If you’ve used skincare with powerful antioxidants and AHAs for brighter, more even-looking skin, but you still wish to pursue further treatments, there are other options. An experienced dermatologist, like Dr. Harold Lancer, can assess your skin properly and proceed with treatments ideal for your skin.
Since you generally cannot correct the loss of pigment that causes white spots, you must instead treat the skin surrounding the spots. IPL — or Intense Pulsed Light — can be used to target and treat sun-damaged skin. This works by fading the darker skin surrounding the white spots, allowing the spots to blend in better with the rest of your skin.
Another topical treatment is a medication called tacrolimus, an ointment normally used for eczema. This prescription treatment is not to be taken lightly since it’s an immunosuppressant. Still, it was shown to improve the appearance of IGH white spots in 11% of patients in a double-blind study. If you’ve tried other methods and want to pursue this treatment, see your dermatologist.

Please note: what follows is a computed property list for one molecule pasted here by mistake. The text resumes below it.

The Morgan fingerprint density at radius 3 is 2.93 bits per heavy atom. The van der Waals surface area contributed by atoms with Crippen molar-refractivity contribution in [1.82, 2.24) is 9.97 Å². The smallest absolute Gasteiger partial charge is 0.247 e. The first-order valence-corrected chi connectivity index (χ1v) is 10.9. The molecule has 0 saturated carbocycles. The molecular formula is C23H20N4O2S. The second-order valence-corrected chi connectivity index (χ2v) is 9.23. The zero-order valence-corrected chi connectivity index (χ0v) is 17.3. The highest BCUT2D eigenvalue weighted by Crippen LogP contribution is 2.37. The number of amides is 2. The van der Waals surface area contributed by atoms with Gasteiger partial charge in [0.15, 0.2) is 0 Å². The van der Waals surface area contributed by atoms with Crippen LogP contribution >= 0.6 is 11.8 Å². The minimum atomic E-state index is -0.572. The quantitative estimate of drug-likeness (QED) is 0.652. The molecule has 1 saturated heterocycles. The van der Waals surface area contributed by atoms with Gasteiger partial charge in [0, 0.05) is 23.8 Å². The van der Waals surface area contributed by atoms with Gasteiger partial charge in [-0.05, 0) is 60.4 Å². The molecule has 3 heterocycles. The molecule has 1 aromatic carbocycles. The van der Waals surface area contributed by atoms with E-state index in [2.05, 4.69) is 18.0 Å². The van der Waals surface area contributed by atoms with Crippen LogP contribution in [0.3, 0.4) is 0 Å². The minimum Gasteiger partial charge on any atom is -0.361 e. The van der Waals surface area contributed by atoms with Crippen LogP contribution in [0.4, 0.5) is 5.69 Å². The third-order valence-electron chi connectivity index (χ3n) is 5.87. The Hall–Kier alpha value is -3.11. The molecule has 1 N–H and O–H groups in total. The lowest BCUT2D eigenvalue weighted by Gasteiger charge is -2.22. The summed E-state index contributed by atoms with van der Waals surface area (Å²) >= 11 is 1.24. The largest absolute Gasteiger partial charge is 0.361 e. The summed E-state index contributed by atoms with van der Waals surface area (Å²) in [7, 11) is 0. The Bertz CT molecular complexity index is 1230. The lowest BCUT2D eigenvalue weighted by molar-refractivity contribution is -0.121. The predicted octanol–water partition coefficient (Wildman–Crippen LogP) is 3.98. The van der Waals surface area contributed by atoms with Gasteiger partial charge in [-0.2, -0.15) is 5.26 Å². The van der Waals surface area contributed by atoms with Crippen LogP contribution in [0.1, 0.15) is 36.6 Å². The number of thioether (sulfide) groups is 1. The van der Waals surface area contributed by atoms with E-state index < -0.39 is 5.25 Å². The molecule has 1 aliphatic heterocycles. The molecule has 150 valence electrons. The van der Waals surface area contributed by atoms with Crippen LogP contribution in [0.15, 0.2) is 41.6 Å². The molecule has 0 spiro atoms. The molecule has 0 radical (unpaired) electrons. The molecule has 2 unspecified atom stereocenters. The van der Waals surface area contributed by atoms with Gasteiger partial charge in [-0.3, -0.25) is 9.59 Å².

Regardless of how you choose to treat your white spots, experts agree that sunscreen is the number one choice for preventing IGH and minimizing the appearance and growth of white spots on the skin. Sun damage can have lasting effects, but it is possible to treat and prevent further damage with the right sunscreen and high-quality skincare products.
There are multiple causes of white spots on the skin, including sun spots, tinea versicolor, pityriasis alba, vitiligo, milia, and eczema. Preventive steps, such as wearing sunscreen every day, are key to preventing white spots from forming on the skin. If you already have white spots, you might not be able to restore pigment to those areas, but you can even out your skin tone by using products such as glycolic acid, vitamin C, and self-tanner.